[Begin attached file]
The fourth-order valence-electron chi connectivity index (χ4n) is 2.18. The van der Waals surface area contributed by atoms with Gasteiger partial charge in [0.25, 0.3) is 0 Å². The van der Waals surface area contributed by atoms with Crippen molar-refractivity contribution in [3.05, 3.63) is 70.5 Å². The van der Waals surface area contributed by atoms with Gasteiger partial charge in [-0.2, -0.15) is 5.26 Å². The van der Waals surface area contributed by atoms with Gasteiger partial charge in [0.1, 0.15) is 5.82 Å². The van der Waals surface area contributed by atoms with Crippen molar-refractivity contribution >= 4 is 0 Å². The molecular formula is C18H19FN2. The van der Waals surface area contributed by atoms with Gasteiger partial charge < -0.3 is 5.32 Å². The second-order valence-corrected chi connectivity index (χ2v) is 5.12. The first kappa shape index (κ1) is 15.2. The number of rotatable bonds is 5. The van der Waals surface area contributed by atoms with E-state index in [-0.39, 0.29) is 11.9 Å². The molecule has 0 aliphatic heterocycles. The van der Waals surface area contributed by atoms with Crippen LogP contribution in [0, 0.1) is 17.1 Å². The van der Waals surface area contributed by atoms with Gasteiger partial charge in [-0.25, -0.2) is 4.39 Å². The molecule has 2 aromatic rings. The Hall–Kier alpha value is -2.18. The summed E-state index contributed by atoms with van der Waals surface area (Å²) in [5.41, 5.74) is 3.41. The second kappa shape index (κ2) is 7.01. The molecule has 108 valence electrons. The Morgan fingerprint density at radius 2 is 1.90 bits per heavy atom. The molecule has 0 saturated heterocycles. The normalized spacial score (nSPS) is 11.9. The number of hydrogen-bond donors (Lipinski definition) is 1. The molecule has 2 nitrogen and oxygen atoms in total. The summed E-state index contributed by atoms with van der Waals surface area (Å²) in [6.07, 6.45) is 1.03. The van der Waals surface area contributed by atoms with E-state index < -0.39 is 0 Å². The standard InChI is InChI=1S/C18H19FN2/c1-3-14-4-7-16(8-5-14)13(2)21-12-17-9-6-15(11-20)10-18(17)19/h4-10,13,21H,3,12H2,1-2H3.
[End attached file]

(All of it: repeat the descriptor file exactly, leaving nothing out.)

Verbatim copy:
The fourth-order valence-electron chi connectivity index (χ4n) is 2.18. The van der Waals surface area contributed by atoms with Gasteiger partial charge in [0.25, 0.3) is 0 Å². The van der Waals surface area contributed by atoms with Crippen molar-refractivity contribution in [3.05, 3.63) is 70.5 Å². The van der Waals surface area contributed by atoms with Gasteiger partial charge in [-0.2, -0.15) is 5.26 Å². The van der Waals surface area contributed by atoms with Gasteiger partial charge in [0.1, 0.15) is 5.82 Å². The van der Waals surface area contributed by atoms with Crippen molar-refractivity contribution >= 4 is 0 Å². The molecular formula is C18H19FN2. The van der Waals surface area contributed by atoms with Gasteiger partial charge < -0.3 is 5.32 Å². The second-order valence-corrected chi connectivity index (χ2v) is 5.12. The first kappa shape index (κ1) is 15.2. The number of rotatable bonds is 5. The van der Waals surface area contributed by atoms with E-state index in [-0.39, 0.29) is 11.9 Å². The molecule has 0 aliphatic heterocycles. The van der Waals surface area contributed by atoms with Crippen LogP contribution in [0, 0.1) is 17.1 Å². The van der Waals surface area contributed by atoms with Gasteiger partial charge in [-0.25, -0.2) is 4.39 Å². The molecule has 2 aromatic rings. The Hall–Kier alpha value is -2.18. The summed E-state index contributed by atoms with van der Waals surface area (Å²) in [5.41, 5.74) is 3.41. The second kappa shape index (κ2) is 7.01. The molecule has 108 valence electrons. The Morgan fingerprint density at radius 2 is 1.90 bits per heavy atom. The molecule has 0 saturated heterocycles. The normalized spacial score (nSPS) is 11.9. The number of hydrogen-bond donors (Lipinski definition) is 1. The molecule has 2 nitrogen and oxygen atoms in total. The summed E-state index contributed by atoms with van der Waals surface area (Å²) in [6.07, 6.45) is 1.03. The van der Waals surface area contributed by atoms with E-state index < -0.39 is 0 Å². The standard InChI is InChI=1S/C18H19FN2/c1-3-14-4-7-16(8-5-14)13(2)21-12-17-9-6-15(11-20)10-18(17)19/h4-10,13,21H,3,12H2,1-2H3.